Lovecraft likewise treats time travel as a mental journey, making it the specialty of the Great Race of Yith. In a Trail game you need go no further than to have a series of weird murders committed by a victim of Yithian possession. When the investigators capture the first suspect, the Yithian simply jumps to someone else—perhaps a PC whose player is absent that session—and forges ahead with the mayhem. To really shut down the Yithian menace, the group must figure out what the entity is trying to accomplish, and then take action to ensure that it is no longer possible. Otherwise the body-hopping from the ancient past continues.
Scrubbing the Mythos detail from this idea for The Esoterrorists or Fear Itself allows you to reverse the direction of travel. Outer Dark Entities come from the future, when they have already breached the membrane, to create the conditions that will later allow them to breach the membrane. They can’t travel directly into this time, but possess those emotionally destabilized by Esoterror provocations. Again the problem is that stopping one meat-form merely slows them down, requiring them to find a suitably vulnerable replacement. The definitive solution depends on rendering what changes they’re trying to wreak in the timestream impossible. After the Veil-Out, the Ordo Veritatis might take temporary relief in the thought that they’ve prevented a future in which their demonic foes win. But plenty of additional ways for them to do it remain, as a fresh manifestation quickly demonstrates.
Mutant City Blues
The conceit in this mutant-powered police procedural is that all weird abilities are already well explicated by science. If you do want to invent a mutant time travel ability you have to find a spot for on the Quade Diagram. Somewhere out near sector F00, where the weirdo dream manipulation appears, might fit the bill. You also want to establish the effects of time manipulation as already measurable, if not fully understood. So perhaps a time distortion field might emit some sort of radiation that enters the bloodstream, or induce over-production of a particular preexisting hormone. As members of the Heightened Crimes Investigation Unit you can perform tests on tissue samples to determine whether victims, alive or on a morgue examination table, were exposed to time altering energies. Finding out who committed the time crime would then be a matter of finding out which local mutant miscreant has the mutation in question. That said, given the down-and-gritty reality level of Mutant City Blues superheroics I would be inclined to make time travel something that tantalizingly almost seems to exist, until the detectives get to the real truth of the matter. Perhaps false rumors of time travel could be connected to the alien beings some people in the world credit with the Sudden Mutant Event that created all weird powers.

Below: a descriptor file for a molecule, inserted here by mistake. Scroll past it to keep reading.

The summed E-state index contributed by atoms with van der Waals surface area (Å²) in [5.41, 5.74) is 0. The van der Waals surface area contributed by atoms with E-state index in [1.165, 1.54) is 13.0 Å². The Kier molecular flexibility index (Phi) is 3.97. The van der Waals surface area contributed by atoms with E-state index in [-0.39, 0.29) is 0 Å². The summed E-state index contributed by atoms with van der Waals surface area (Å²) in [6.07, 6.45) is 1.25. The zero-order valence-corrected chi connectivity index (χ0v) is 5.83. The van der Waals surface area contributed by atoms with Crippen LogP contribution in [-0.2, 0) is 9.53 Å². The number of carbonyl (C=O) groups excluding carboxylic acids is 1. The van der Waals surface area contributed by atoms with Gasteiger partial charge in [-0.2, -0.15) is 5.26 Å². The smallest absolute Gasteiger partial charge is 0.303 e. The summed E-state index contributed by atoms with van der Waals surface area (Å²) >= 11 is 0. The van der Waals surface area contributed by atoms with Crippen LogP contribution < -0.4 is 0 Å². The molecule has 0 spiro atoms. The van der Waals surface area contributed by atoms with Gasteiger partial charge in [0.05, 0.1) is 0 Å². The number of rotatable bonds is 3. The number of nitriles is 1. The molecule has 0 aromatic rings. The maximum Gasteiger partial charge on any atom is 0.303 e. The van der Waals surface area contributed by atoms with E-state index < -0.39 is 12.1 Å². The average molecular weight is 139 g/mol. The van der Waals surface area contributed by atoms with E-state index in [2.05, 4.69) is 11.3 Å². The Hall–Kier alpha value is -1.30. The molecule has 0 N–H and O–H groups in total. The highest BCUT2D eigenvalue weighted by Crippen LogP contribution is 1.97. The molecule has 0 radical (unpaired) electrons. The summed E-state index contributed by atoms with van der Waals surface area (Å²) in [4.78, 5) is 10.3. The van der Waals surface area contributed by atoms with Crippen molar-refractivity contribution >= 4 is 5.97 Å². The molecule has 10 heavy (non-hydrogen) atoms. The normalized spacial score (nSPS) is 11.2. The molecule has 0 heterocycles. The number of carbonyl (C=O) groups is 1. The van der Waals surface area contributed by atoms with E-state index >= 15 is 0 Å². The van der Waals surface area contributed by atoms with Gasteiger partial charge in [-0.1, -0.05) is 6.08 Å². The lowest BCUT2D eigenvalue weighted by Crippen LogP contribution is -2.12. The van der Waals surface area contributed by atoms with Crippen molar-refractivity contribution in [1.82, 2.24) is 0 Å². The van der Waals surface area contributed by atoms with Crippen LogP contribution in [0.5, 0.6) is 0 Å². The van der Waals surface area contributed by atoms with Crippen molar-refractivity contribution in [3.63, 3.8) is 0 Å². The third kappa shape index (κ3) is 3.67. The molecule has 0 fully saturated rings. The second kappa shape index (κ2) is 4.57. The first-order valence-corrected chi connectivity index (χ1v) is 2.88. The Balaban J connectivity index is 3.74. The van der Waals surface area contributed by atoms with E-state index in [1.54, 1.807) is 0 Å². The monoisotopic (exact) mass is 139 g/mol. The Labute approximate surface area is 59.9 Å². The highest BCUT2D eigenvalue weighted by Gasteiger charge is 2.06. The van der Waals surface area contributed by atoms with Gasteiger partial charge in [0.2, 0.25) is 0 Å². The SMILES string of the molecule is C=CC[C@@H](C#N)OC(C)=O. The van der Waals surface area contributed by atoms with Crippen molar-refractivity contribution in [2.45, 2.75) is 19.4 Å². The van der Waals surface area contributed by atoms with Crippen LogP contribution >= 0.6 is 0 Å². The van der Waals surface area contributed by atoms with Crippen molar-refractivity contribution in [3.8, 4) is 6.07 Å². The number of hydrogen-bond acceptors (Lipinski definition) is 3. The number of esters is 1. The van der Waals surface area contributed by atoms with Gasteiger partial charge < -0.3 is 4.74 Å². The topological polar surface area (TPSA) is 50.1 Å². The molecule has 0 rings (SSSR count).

The space opera setting of Ashen Stars seems tailor-made for timey-wimey activities. Like several sources of its inspiration, it includes godlike aliens. Or at least there used to be godlike aliens, the Vas Kra, who have devolved into the all-too-moral vas mal. And with those in the mix, even if only in the setting’s past, anything can happen. That allows you to nod to this key genre element without introducing brain-cracking paradoxes that rightly belong in TimeWatch territory. Needless to say the shift from universe with time travel to universe without would be an outcome of the Mohilar War. We might take a cue here from the current, degraded morphologies of the Vas Mal, the former godlike aliens. Now they look like classic UFO grays, which hook up to the motif of missing time. Perhaps in the Ashen Stars universe, missing time derives not from hypnosis or erased memories but from proximity to time travel and its contradictions in minds not capable of handling it. Back in the 20th century, when the Vas Kra came to earth to meddle with the human mind, those taken up into their vessels suffered gaps in understanding because they brushed too close with their transtemporal natures. This leads to the theory, oft-mooted by residents of the Bleed, that the Vas Kra ended the Mohilar War by interfering massively in the past of those forgotten beings. It explains how the war ended, how the Vas Kra lost so much energy that they had to devolve, and why no one remembers that this happened. The fear that this is so leads at least one powerful movement to oppose all efforts by the vas mal to reconstitute themselves, lest time travel come back, unleashing chaos throughout the cosmos—maybe bringing back the Mohilar, too.
Night’s Black Agents